NEW YORK (TIP): Bhai Sahib Mohinder Singh Ahluwalia, Chairman, Guru Nanak Nishkam Sewak Jatha and The Rev. Dr. Katharine Rhodes Henderson, President, Auburn Theological Seminary have been selected for the 2014 Guru Nanak Interfaith Prize. The award will be given away at a special function on April 8, 2014.
Bhai Sahib Mohinder Singh Ahluwalia is chairman of the Guru Nanak Nishkam Sewak Jatha in Birmingham, United Kingdom, a faith-based charitable organization. A visionary Sikh faith leader, he serves on the University of Birmingham Community Advisory Board and is patron of the United Religions Initiative and a member of the European Council of Religious Leaders (World Council of Religions for Peace). He is also a supporter of the Council for a Parliament of the World’s Religions (CPWR) and Globalization for the Common Good, and a senior member of The Elijah Interfaith Institute.
He holds honorary doctorates from the University of Central England for service to the community and from the University of Birmingham for support of work in education, faith and divinity. He has had extensive experience in the multidisciplinary fields of housing, town planning, roads, water supply, sanitation and conservation work, and has been an agent of change in the fields of engineering, faith propagation, charity work, education and research. He worked as a civil engineering professional and housing executive for 20 years, providing aid to Zambia under the technical jurisdiction of the UK’s Overseas Development Administration (ODA), now called the Department for International Development (DFID).
The Rev. Dr. Katharine Rhodes Henderson is president of Auburn Theological Seminary, a seminary rooted in Christian tradition with multi-faith commitments, which prepares bold and resilient leaders who can bridge religious divides, build community, pursue justice, and heal the world. Raised in Louisville, Kentucky, Dr. Henderson earned a Master of Divinity at Union Theological Seminary in New York City and a doctorate at Teachers College, Columbia University. She is ordained in the Presbyterian Church (U.S.A.) and is the author of God’s Troublemakers: How Women of Faith Are Changing the World (Continuum, 2006). She is an internationally known religious leader who has been featured in The Washington Post, The New York Times, Los Angeles Times, and Crain’s New York Business, and on MSNBC’s Melissa Harris- Perry and NPR’s On the Media.
Dr. Henderson participated in a United Nations panel on the global culture of peace, and she attended a White House session on human trafficking. She also led efforts to create MountainTop, a summit of nearly 100 faith leaders to promote cooperation and catalyze the multi-faith movement for justice. As the founder of Sikhism, Guru Nanak taught that we discover our oneness with humanity by exploring the differences that separate us. The Guru Nanak Interfaith Prize recognizes and supports the efforts of those individuals and organizations who work to advance that vision. According to Guru Nanak, religions are paradoxical. They help us to discover and cultivate what is best and most hopeful about one another and the world that sustains us. And yet, they often spark conflict and violence.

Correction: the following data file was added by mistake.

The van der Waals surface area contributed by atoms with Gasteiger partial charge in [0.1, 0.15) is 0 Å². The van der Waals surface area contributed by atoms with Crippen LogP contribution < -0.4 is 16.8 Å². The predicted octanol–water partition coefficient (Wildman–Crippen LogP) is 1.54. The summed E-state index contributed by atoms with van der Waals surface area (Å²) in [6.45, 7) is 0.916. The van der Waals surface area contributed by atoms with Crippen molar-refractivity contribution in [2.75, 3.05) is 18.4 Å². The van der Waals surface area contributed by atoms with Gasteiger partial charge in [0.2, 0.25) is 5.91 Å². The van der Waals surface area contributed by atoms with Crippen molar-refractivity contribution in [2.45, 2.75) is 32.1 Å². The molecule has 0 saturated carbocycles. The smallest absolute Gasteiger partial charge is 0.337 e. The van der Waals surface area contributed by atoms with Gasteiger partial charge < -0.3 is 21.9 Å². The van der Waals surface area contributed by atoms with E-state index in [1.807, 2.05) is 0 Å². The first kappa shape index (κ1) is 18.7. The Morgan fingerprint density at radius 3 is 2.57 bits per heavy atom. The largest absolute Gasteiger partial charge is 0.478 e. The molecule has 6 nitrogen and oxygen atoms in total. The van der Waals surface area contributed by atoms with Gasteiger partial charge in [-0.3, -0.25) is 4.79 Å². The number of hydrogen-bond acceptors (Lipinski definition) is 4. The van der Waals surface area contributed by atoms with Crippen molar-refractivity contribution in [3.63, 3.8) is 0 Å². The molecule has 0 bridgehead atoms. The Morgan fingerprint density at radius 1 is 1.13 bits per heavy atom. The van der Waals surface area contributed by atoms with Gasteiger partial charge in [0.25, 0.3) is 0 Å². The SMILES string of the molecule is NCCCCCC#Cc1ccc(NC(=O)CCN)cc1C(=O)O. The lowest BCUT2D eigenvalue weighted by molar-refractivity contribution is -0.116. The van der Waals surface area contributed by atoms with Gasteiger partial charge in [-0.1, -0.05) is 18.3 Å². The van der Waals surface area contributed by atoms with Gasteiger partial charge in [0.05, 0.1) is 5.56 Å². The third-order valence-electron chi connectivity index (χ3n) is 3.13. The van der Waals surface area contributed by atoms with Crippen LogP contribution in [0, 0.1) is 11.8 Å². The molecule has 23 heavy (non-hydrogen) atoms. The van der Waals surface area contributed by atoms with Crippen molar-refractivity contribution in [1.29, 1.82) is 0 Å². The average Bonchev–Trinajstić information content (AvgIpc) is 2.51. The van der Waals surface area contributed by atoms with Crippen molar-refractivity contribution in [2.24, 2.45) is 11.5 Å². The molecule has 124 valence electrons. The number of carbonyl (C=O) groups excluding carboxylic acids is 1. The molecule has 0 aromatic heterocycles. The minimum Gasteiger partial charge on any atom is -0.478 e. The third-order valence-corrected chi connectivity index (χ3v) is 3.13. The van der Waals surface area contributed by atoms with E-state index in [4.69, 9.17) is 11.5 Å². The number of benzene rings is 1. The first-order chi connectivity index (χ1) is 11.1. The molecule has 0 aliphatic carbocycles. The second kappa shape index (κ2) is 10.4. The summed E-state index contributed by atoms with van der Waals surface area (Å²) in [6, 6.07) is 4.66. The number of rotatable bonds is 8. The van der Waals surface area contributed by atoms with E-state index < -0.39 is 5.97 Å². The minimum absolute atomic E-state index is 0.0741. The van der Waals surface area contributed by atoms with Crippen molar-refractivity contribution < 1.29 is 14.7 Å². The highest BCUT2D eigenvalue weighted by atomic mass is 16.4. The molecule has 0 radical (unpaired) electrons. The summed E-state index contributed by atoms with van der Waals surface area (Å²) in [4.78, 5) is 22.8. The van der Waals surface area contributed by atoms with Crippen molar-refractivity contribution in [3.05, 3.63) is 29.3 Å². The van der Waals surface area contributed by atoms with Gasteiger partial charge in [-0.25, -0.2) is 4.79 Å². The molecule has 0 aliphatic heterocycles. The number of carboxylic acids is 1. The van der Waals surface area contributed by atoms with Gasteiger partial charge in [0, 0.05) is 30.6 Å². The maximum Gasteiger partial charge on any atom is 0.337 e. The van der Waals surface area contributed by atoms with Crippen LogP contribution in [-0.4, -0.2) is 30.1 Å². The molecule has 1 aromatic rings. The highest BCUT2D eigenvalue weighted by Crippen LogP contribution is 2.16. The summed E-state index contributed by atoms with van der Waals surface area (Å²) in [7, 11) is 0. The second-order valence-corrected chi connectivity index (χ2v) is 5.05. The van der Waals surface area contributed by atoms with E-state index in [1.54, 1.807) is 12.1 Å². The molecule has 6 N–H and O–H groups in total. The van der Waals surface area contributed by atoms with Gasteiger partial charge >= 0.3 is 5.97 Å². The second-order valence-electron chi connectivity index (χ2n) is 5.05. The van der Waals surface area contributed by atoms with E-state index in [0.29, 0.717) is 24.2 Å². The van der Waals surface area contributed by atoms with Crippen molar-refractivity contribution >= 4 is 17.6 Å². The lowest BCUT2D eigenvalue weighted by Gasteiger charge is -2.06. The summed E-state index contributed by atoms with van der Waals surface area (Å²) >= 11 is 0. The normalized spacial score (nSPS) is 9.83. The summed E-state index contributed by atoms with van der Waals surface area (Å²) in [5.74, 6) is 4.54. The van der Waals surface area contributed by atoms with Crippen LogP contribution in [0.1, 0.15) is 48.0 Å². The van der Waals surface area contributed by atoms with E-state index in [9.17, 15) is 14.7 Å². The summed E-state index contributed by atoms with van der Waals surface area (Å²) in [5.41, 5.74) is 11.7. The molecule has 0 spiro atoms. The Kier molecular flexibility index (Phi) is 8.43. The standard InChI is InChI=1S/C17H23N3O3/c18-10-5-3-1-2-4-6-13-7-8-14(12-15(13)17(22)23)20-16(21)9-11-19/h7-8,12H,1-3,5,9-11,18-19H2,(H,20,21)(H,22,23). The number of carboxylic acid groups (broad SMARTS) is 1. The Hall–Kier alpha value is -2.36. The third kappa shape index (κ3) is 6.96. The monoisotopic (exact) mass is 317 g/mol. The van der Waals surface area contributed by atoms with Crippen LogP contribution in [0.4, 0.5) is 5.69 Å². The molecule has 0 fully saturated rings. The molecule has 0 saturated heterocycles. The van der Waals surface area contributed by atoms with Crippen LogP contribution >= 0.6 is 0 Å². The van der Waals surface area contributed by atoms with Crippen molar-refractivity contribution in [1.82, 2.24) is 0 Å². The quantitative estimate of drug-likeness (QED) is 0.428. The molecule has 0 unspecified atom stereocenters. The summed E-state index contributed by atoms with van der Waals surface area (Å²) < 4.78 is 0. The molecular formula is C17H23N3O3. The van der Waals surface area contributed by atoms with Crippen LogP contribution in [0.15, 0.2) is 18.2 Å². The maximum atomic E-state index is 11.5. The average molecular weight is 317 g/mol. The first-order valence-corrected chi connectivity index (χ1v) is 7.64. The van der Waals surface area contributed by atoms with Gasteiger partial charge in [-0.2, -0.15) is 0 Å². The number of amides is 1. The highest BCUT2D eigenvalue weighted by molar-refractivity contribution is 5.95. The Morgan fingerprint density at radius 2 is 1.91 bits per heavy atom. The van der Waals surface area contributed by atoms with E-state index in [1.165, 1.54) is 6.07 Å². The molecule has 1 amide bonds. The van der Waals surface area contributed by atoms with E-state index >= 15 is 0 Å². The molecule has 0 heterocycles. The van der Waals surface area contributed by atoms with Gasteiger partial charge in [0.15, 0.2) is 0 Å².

The Rev. Dr. Katharine Rhodes Henderson, President, Auburn Theological Seminary who has been selected for the 2014 Guru Nanak Interfaith Prize, is the first woman recipient of the award.
The Guru Nanak Interfaith Prize is based on the conviction that religious dialogue helps to minimize religious conflict by cultivating awareness that we each view the world from the limitations of our own traditions, and we have much to learn from the traditions of others. The Guru Nanak Interfaith Prize was established with a gift from the family of Sardar Ishar Singh Bindra and Sardarni Kuljit Kaur Bindra, prominent Sikh- Americans living in Brookville, New York. In September 2000, the Bindra family endowed the Sardarni Kuljit Kaur Bindra Chair in Sikh Studies at Hofstra University in honor of the family’s matriarch.
The Guru Nanak Interfaith Prize is an expression of Sardar Ishar Singh Bindra’s longstanding dedication to interfaith harmony. The Guru Nanak Interfaith Prize in the amount of $50,000 is awarded biannually to an individual or organization chosen by a distinguished panel of judges. The goal of this award is to enhance awareness of the critical role of religious dialogue in the pursuit of peace as well as to provide direct support for the furtherance of such activities. His Holiness the 14th Dalai Lama of Tibet, Tenzin Gyatso, was named the first winner of the Guru Nanak Prize in 2008 in recognition of his many years of promoting interfaith dialogue and understanding around the world. Others who received the prize include 2010: Rabbi Arthur Schneier and Religions for Peace in 2010 and Dr. Eboo Patel in 2012.
A panel of judges composed of religious leaders, academics and individuals known for their commitment to interfaith dialogue will consider the recent and career accomplishments of nominees. Award recipients will have demonstrated extraordinary leadership, courage and a capacity for inspiring in others a willingness to embrace the vulnerability that is the key to true religious dialogue. Eligibility: Any living individual or organization that the nominator believes has contributed to the promotion of constructive dialogue and/or relations between faith communities. Criteria: The committee invites nominators to consider a wide-range of activities. A nominee may, for example, have organized members of different faith communities to work toward a common goal; produced a work of art or literature that contributes to or publicizes the importance of interfaith dialogue; or uses a position of authority or power to bring faith communities together. Nominees may be designated on the basis of a single contribution or a lifetime of contributions.